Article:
clock menu more-arrow no yes

Iran nuclear talks extended after failing to reach deal: what you need to know

John Kerry with Iranian Foreign Minister Mohammed Javad Zarif.
John Kerry with Iranian Foreign Minister Mohammed Javad Zarif.
(Ronald Zak/AFP/Getty Images)
  1. On Monday morning, international negotiators in Vienna announced they had failed to arrive at a deal on Iran's nuclear program. Monday was the deadline.
  2. The talks aren't over, however. The new deadline is to reach an agreement on the broad-brush questions by March 1, and a fully detailed arrangement by July 1.
  3. An interim agreement they reached last year will remain in place. Iran will also be allowed to access an additional $700 million per month worth of international assets that had been frozen.

There is no agreement on Iran's nuclear program

Make no mistake: the current round of Iran talks in Vienna have failed. November 24 was the deadline for the P5+1 (the United States, Russia, China, the UK, France, and Germany) to have concluded a deal with Iran over the country's ongoing nuclear program. They haven't.

Broadly speaking, the idea behind any deal is to put safeguards in place that prevent Iran's nuclear facilities from manufacturing a nuclear weapon. Iran, for its part, would get some relief from the crushing sanctions imposed by the United States and other international powers.

There are a lot of moving parts in this deal, which is part of what makes it so complicated. For example: how many centrifuges, the device used for enriching uranium to the level it needs for a bomb, is Iran allowed to have in operation? How can the international community verify that Iran's not cheating? And how much sanctions relief will Iran get? It's not clear which of these details have held up negotiations so far — or if the problem is more about politics — but it is clear that there's no consensus on them yet.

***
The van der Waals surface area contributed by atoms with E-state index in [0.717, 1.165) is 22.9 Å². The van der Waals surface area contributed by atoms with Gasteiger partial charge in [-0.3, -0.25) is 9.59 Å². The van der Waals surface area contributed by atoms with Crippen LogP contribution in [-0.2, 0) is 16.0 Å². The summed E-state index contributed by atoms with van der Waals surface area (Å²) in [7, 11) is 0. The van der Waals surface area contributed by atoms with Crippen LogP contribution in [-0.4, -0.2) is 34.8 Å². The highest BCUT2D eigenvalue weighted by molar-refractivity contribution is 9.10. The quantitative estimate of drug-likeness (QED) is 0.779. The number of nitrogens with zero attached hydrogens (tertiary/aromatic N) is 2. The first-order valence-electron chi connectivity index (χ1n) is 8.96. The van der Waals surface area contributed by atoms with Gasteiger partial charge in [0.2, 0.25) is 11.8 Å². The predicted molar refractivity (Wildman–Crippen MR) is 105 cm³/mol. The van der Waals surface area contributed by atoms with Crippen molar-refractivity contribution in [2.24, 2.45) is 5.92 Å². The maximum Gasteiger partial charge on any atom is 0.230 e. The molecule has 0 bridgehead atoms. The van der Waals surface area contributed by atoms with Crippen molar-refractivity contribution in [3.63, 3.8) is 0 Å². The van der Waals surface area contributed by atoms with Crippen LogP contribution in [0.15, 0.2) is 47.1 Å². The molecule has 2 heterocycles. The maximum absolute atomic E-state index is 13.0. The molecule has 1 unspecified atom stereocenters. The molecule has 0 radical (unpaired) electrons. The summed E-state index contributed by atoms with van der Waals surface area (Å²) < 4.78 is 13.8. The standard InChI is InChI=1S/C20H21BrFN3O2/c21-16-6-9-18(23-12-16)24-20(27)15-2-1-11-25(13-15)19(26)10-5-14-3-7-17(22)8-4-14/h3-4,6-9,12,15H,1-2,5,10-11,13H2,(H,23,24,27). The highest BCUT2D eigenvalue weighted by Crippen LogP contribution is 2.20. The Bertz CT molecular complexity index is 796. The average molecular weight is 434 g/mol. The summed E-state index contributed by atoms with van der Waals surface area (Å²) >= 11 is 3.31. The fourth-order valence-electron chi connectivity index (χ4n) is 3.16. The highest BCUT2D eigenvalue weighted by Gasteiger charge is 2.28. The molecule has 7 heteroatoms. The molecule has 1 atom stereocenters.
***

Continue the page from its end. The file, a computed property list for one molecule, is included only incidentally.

The talks aren't dead — yet

kerry zarif iran nuclear

Kerry (R) and Zarif (L) shake hands as Omani Minister Responsible for Foreign Affairs Yussef bin Alawi (2nd R) and former EU top diplomat Catherine Ashton watch. (Nicholas Kamm/AFP/Getty Images)

International negotiators aren't giving up just yet. According to Philip Hammond, the British foreign secretary, the talks have made "some significant progress." Iran and the P5+1 will meet again to resume negotiations in December.

The idea going forward is to do the deal in two parts. The first is to develop a "political" or "headline" agreement by March 1. This would be a fairly broad understanding about the shape of the deal, which would likely include terms on major issues like centrifuges and inspections.

Then, by July 1, this headline agreement is supposed to be turned into a specific agreement that covers all of the details of how the political agreement would work in practice.

Iran won an improvement over last year's interim deal

netanyahu iran bomb diagram

Israeli Prime Minister Benjamin Netanyahu diagrams Iran's progress towards a nuclear bomb at the 2012 UN General Assembly. (Don Emmert/AFP/Getty Images)

The interim deal reached in 2013, the Joint Plan of Action (JPOA), will remain in place. JPOA is a temporary deal that gives Iran limited sanctions relief in exchange for a number of concessions on nuclear issues. Most notably, Iran agreed to stop enriching uranium to 20 percent u-235, a kind of uranium that is not enriched enough for a nuclear warhead but that is partway there.

What's new is that Iran got an additional sweetener out of the current negotiations. As part of the sanctions regime, about $100 billion worth of Iranian assets had been frozen. While negotiations continue, Iran will get to unfreeze about $700 million of this frozen money per month. That's not a huge deal, but it's not nothing either, and it's meant to convince Iran to keep talking.

Why does this extension matter?

The stakes in these talks are very high. If there's no deal to limit Iran's nuclear program, the only other options are letting Iran become the world's 10th nuclear-armed power (if it chooses to build a bomb) or starting a war.

The optimistic view is that perhaps these talks are only a temporary failure, and really did lay the groundwork for a future deal, in which case the extension will end up being non-fatal. But the pessimistic view is that the extension signals that a deal is fundamentally impossible. If that's the case, then it's very bad news indeed.

Sign up for the newsletter The Weeds

Understand how policy impacts people. Delivered Fridays.